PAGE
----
Assassin’s Creed 2

Being unemployed at the moment after graduating from college in May, I have an awful lot of free time on my hands, meaning I bowl two nights a week, I work two nights a week, and pretty much the rest of my time is my own.  As such I’ve been tearing through a ton of books (I think I’m up to about 20 since the beginning of June) and for the past couple of days I’ve been playing Assassin’s Creed 2 for the PS3.  I’m going to do a review for the game here, and to do it I’m going to modify my book review structure.

Characters

You play as Ezio Auditore de Firenze (spellcheck in wordpress doesn’t like his name very much) who is an assassin in renaissance Italy.  The game begins with him being fairly young and you follow as he grows up and seeks revenge on those who killed his family (yes its a spoiler, but it happens about 25-30 minutes into the game, so it’s not a bad spoiler).  He was an interesting if not terribly deep character, but you read books for character development, you play games to control the action.

Setting

The game begins in Florence, and you’ll spend some time in a couple of smaller towns and then the next large part of the game is in Venice and then finally you finish the game in Rome.  All of the cities are huge but at times it was frustrating going through some of the extra stuff having to backtrack over the huge cities over and over again.

Plot

The plot for this game is fairly simple, the revenge plot for Ezio.  However, the game also deals with Desmond from the first game (in modern times, experiencing his ancestor’s past through the animus machine) and it’s something that I’m not going to get into because it would spoil too much to discuss it.

Controls

The gameplay is very smooth, but at times it can be frustrating.  There were countless times when I was trying to run along a path and Ezio would jump slightly off the path that I wanted him to go on.  In some cases, this caused me to fall off the building that I was on, setting me back a bit.  There were also several times where I would be trying to jump a certain way and he would run up a wall, this was very irritating by the end of the game.

My biggest complaint about the controls and the game in general was the fighting.  While it was slightly improved from the first game, that’s really not saying much.  Yes this game is about assassinations, and many of your goals in the game are about staying hidden right until the moment when you kill your target.  There are also many times when you have to fight as many as 10 or 12 enemies at once and your only way of fighting them in to wait and counterattack them as they attack you.  This is irritating especially later in the game when you fight different types of enemies who require you to use different weapons (for example, many of the enemies using swords or maces you can kill easily with your sword, however, some of the enemies later in the game use lances or have heavy armor and for these enemies the easiest way to kill them is you use your fists and steal their weapon and then kill them with their own weapon).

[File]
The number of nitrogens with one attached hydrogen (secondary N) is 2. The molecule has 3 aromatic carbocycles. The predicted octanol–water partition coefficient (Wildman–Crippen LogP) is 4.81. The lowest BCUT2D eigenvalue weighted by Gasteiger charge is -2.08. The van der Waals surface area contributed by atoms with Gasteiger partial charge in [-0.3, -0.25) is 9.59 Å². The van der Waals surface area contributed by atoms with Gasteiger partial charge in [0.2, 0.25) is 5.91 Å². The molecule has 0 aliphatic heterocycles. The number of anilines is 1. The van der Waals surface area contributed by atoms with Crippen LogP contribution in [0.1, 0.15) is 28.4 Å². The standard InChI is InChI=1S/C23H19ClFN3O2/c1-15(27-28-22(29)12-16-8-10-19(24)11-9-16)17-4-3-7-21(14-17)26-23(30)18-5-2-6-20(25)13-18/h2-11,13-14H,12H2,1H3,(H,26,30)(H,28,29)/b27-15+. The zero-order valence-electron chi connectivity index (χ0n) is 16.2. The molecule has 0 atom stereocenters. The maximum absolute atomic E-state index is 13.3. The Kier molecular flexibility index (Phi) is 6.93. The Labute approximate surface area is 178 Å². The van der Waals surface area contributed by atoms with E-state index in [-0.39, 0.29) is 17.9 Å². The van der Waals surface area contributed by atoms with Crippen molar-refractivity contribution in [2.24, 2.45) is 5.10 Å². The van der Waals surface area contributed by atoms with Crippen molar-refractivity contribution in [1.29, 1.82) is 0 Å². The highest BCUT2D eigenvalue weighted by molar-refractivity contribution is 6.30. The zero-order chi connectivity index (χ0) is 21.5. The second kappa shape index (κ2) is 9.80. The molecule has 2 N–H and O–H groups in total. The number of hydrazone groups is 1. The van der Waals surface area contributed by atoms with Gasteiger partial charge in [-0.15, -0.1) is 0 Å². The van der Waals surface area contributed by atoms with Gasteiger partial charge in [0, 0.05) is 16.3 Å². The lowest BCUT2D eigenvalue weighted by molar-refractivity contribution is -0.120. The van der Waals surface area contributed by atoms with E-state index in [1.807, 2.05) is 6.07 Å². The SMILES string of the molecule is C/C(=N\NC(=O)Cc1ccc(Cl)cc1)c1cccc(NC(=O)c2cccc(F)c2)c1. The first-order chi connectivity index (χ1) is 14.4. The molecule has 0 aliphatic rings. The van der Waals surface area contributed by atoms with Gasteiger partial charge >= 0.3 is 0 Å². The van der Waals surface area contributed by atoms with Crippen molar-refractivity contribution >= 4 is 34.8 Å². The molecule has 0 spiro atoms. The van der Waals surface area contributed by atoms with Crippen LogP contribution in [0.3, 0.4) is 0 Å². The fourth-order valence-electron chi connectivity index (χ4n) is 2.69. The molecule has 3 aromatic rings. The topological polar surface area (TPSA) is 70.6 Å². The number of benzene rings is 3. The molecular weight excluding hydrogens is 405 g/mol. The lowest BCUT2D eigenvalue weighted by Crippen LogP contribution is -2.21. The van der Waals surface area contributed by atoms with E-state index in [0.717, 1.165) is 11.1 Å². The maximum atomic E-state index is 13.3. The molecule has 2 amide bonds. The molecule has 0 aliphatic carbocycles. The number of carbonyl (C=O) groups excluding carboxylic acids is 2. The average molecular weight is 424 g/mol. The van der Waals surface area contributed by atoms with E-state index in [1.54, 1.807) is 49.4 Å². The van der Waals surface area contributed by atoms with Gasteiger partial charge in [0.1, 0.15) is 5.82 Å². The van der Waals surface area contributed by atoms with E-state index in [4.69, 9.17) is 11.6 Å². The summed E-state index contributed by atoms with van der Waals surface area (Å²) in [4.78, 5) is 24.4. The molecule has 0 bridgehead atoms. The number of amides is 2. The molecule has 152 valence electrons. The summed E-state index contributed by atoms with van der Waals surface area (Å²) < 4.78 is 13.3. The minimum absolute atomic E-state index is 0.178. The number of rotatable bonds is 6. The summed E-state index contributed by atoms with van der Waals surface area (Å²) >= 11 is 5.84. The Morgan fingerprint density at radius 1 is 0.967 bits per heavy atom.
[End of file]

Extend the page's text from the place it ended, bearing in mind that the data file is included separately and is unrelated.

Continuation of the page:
Enjoyment

So many parts of this game were absolutely brilliant, sadly, there was just too much in the game.  Along with the assassinations for the main plot, there are also about 350 treasures throughout the game that each have a small amount of money in them.  This is helpful early on but completely pointless by the end of the game, where you have more money than you could possibly spend.  There are also dozens of other side missions in the game.  This game would have been better with about 1/3 of the number of these missions, because with all of them it just ended up being way too much for the game.  Another odd thing about the game is that I was able to acquire the ultimate armor before I could buy all of the pieces of armor in the set before it.  There were also a couple of times during the game where I was getting really pissed off at the game and it took a fair amount of willpower to not throw my controller through the TV.  Another part of the game deals with restoring your family household.  This requires a fair amount of money throughout the game but you are rewarded because your estate gives you money every 20 minutes of gameplay.  This is a nice change, but again once you’re about 1/2 through the game you’ll have everything fully restores and you just spend the rest of the game collecting money.  My last complaint is that too many characters just disappear throughout the story only to reappear at the end for a very contrived part of the story just before your last assassination.

Overall Grade

Brilliance at times, but there is too much in the game if you have any plans on trying to get everything in the game.  If they had cleaned up a couple of the mechanics more and cut the extracurricular parts of the game to 1/3 of what they were in the final version it would have been a much stronger game.  As it is, much like with the first Assassin’s Creed, I’m glad I played it, but I don’t see myself ever going back and playing it again.

7/10

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